All that said, I DO check the REI sales and even "used" gear web sights. I don't always need the "latest and greatest" of anything, but in ANY case, it's a little like grocery shopping; NEVER shop for food while you're hungry! By that I mean, have an actual NEED in mind BEFORE you browse gear and have your minimum standards and/or preferred features firmly in mind, and stick to it.
User reviews are most useful when there is no 'standardized' rating on the item (it DOES happen!). But I agree with the above, thow out the best and worst ratings, then get a "feel" for how it performs from the remaining reviews. But be discerning, look past the positive/negative buyer hype and look for objective opinions based on significant EXPERIENCE, look for detailed explanations of how the gear exceeded expectations, or failed under the most basic conditions (terrain/weather).
And while REI stands behind its sales, I still look at the manufacturer's warranty. If it's robust, I'll trust the purchase more. That's why all my socks are by Darn Tough (never returned a pair yet!)
With more expensive purchases, you just have to use restraint and think; "Do I REALLY need this? Am I OBJECTIVE in evaluating what I've learned about this product?" Etc.
@HudsonRaider64 Make a list of items and options. Go to YouTube and search for that item. Most items have been through a (Multiple) gear review. It should provide a good overview. Then look around where you live and see if anyone rents gear. Use that for a couple hikes to get your own feel for it. And...buy what makes you comfortable, not what people brag about....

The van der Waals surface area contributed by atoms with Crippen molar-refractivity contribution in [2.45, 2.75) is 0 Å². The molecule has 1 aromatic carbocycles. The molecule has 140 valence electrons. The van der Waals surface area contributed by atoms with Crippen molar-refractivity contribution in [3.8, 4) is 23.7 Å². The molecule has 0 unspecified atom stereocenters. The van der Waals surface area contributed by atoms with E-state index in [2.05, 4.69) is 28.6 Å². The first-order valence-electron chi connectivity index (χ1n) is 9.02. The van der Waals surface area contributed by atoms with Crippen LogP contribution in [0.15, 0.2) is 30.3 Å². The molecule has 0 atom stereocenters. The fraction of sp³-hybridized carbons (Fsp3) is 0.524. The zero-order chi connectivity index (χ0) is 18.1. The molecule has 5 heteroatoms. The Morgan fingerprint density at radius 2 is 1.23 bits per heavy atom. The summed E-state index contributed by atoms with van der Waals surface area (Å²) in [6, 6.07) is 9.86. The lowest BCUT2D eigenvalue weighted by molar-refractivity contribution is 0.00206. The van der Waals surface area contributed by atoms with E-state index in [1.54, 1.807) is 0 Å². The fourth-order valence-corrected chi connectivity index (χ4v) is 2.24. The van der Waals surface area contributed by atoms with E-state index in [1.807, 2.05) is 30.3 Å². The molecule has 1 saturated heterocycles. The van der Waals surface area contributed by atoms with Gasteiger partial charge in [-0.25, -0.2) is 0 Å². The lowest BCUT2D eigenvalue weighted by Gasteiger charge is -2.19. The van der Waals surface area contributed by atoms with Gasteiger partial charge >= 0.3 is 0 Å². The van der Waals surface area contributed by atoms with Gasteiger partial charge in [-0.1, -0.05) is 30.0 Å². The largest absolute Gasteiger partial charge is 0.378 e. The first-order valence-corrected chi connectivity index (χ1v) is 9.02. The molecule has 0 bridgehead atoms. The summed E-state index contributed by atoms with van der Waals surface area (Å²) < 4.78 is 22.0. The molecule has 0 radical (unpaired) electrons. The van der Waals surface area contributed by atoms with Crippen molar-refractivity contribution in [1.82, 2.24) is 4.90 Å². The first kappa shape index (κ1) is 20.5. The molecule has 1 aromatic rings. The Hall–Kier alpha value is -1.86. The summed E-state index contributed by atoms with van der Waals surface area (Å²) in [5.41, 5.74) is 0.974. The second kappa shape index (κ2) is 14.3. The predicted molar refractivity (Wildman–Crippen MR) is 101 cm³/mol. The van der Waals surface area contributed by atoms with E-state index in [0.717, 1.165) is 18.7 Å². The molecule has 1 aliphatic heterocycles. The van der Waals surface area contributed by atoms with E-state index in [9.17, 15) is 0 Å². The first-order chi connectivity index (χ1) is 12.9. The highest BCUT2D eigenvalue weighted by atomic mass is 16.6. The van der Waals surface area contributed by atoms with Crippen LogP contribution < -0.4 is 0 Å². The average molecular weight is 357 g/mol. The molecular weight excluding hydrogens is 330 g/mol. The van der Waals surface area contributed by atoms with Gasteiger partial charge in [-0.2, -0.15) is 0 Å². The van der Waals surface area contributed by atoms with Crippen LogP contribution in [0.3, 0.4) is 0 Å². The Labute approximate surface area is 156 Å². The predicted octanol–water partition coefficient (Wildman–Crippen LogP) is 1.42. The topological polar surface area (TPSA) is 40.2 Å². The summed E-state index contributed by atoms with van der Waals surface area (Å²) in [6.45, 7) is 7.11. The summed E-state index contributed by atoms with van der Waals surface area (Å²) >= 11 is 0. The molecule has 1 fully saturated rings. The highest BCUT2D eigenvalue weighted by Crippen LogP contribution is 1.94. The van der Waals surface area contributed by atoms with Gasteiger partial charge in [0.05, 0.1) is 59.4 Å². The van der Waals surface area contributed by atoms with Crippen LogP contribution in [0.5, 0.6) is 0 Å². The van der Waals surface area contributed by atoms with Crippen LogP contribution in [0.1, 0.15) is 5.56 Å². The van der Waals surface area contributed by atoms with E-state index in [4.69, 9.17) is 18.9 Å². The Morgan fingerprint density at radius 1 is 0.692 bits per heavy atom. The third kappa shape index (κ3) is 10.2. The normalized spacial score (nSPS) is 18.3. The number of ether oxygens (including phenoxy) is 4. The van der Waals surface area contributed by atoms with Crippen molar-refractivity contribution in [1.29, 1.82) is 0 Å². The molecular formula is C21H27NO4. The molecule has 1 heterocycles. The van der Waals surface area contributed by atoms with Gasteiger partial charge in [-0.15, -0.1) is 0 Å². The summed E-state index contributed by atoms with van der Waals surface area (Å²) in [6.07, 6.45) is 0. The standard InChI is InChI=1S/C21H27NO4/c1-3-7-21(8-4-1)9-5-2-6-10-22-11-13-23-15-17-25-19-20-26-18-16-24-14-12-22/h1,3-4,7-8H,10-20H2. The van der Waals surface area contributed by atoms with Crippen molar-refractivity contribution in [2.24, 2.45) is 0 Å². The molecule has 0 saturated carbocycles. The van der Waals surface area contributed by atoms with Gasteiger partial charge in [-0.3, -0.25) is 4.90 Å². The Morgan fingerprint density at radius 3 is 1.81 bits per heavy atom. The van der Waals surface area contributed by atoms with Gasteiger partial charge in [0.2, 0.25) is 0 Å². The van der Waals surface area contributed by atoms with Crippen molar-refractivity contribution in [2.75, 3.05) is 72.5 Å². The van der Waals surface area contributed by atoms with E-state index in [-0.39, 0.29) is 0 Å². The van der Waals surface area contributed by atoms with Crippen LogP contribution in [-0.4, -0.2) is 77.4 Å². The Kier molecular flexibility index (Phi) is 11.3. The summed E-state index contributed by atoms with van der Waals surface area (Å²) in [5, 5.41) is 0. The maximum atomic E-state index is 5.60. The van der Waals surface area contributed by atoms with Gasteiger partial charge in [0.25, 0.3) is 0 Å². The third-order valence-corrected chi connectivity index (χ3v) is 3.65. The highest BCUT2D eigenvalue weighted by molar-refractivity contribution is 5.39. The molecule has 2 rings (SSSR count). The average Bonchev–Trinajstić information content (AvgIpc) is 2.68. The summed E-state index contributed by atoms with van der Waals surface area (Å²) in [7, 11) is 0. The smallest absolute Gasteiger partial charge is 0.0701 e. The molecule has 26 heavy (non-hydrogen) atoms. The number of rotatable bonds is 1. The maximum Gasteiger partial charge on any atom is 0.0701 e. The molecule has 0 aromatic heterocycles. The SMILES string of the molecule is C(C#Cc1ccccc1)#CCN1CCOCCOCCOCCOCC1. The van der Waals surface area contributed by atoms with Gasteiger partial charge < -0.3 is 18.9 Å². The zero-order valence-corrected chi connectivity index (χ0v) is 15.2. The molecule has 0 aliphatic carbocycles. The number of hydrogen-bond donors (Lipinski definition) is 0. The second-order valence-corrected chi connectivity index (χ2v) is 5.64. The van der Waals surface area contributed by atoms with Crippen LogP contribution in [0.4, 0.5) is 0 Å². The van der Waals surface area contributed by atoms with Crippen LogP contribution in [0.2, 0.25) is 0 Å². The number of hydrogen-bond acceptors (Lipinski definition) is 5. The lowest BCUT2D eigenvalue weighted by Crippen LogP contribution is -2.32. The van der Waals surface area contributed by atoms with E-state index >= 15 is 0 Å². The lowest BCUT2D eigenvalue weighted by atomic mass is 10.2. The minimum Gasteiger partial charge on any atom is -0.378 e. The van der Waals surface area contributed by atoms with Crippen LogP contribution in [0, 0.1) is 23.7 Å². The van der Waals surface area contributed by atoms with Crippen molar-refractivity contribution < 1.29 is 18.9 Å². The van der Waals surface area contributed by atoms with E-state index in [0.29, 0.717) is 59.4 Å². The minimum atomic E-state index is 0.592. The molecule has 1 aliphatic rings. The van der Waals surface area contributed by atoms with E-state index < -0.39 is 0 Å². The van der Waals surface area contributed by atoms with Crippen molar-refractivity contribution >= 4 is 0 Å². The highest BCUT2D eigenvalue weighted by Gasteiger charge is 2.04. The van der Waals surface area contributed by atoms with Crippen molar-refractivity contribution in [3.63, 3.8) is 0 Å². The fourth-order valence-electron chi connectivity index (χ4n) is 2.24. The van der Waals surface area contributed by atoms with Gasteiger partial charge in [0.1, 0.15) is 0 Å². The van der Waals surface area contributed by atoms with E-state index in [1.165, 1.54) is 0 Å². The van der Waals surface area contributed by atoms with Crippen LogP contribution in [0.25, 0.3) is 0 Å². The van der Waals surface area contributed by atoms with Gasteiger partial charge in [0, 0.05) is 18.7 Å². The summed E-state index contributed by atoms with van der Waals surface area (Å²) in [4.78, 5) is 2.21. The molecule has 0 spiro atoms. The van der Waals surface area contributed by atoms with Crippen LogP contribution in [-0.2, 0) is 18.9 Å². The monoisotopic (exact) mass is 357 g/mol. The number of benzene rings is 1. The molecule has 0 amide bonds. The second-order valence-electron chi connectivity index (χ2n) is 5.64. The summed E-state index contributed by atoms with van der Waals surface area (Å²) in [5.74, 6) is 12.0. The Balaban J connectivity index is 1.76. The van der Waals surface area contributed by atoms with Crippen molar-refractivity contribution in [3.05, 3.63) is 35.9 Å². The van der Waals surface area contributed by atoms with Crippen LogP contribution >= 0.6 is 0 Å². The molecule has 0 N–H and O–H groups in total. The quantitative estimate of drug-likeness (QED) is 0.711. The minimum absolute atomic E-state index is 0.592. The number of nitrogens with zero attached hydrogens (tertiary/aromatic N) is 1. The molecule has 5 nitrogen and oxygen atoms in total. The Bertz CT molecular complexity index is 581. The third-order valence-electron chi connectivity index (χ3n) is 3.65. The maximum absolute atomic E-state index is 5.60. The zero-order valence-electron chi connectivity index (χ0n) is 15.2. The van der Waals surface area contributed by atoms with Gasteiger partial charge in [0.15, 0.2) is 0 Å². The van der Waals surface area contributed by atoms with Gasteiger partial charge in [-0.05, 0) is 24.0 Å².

I suppose it's natural to want the best you can afford. On the other hand, I cut my teeth on crappy equipment that I could scrounge during the 1970's when I was growing up. Leaky tents; heavy, bulky sleeping bags, no sleeping pad (then ensolite), cheap "World Famous" backpacks with wimpy aluminum frames. Almost all the equipment available now is better than anything I had then.
My point? Go ahead, get the best you can get your hands on, but don't worry too much about it; it won't be the last equipment you ever buy. And "closeouts" are often just last year's models - a good deal for the rest of us. Sometimes you can go on another website to get reviews, too. Sometimes even youtubers will specialize in equipment reviews.
Hi @HudsonRaider64 - you are not alone in the quest for gear with good "value."
But the biggest recommendation I would tell you is to make an appointment with REI Virtual Outfitting - we can give you lots of advice about how to get the best value out of your purchases. This is a topic we get a lot, and we can help navigate you in the direction of what you really need, what you don't, where to spend your money, and when to save it. Plus, all of us have extensive personal experience with a variety of gear both new and old, as well as extensive experience working on the floor where we talk to customers about their real-life experiences and critiques (both good and bad) on their gear.
And fyi, Virtual Outfitting is a free video-conferencing service we offer, and many times, we can get you in with same day appointments!
Hope this helps! And by the way, welcome to the backpacking world 🙂